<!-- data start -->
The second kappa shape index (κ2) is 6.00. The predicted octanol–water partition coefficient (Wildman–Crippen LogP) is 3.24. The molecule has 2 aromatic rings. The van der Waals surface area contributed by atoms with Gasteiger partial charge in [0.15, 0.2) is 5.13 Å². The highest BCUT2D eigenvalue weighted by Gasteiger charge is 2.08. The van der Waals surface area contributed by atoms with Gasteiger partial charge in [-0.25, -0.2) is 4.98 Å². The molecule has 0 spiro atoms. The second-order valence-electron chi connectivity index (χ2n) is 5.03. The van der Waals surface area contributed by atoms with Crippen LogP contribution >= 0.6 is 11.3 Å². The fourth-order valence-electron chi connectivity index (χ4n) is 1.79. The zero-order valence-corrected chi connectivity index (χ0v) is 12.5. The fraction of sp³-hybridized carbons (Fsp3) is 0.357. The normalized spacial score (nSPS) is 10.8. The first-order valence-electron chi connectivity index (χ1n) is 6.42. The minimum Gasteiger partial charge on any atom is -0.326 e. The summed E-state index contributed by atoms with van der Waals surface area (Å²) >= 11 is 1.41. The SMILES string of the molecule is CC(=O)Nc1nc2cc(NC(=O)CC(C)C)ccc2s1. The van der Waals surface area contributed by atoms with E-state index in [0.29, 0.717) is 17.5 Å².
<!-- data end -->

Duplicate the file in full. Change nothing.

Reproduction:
The second kappa shape index (κ2) is 6.00. The predicted octanol–water partition coefficient (Wildman–Crippen LogP) is 3.24. The molecule has 2 aromatic rings. The van der Waals surface area contributed by atoms with Gasteiger partial charge in [0.15, 0.2) is 5.13 Å². The highest BCUT2D eigenvalue weighted by Gasteiger charge is 2.08. The van der Waals surface area contributed by atoms with Gasteiger partial charge in [-0.25, -0.2) is 4.98 Å². The molecule has 0 spiro atoms. The second-order valence-electron chi connectivity index (χ2n) is 5.03. The van der Waals surface area contributed by atoms with Crippen LogP contribution >= 0.6 is 11.3 Å². The fourth-order valence-electron chi connectivity index (χ4n) is 1.79. The zero-order valence-corrected chi connectivity index (χ0v) is 12.5. The fraction of sp³-hybridized carbons (Fsp3) is 0.357. The normalized spacial score (nSPS) is 10.8. The first-order valence-electron chi connectivity index (χ1n) is 6.42. The minimum Gasteiger partial charge on any atom is -0.326 e. The summed E-state index contributed by atoms with van der Waals surface area (Å²) >= 11 is 1.41. The SMILES string of the molecule is CC(=O)Nc1nc2cc(NC(=O)CC(C)C)ccc2s1. The van der Waals surface area contributed by atoms with E-state index in [0.29, 0.717) is 17.5 Å².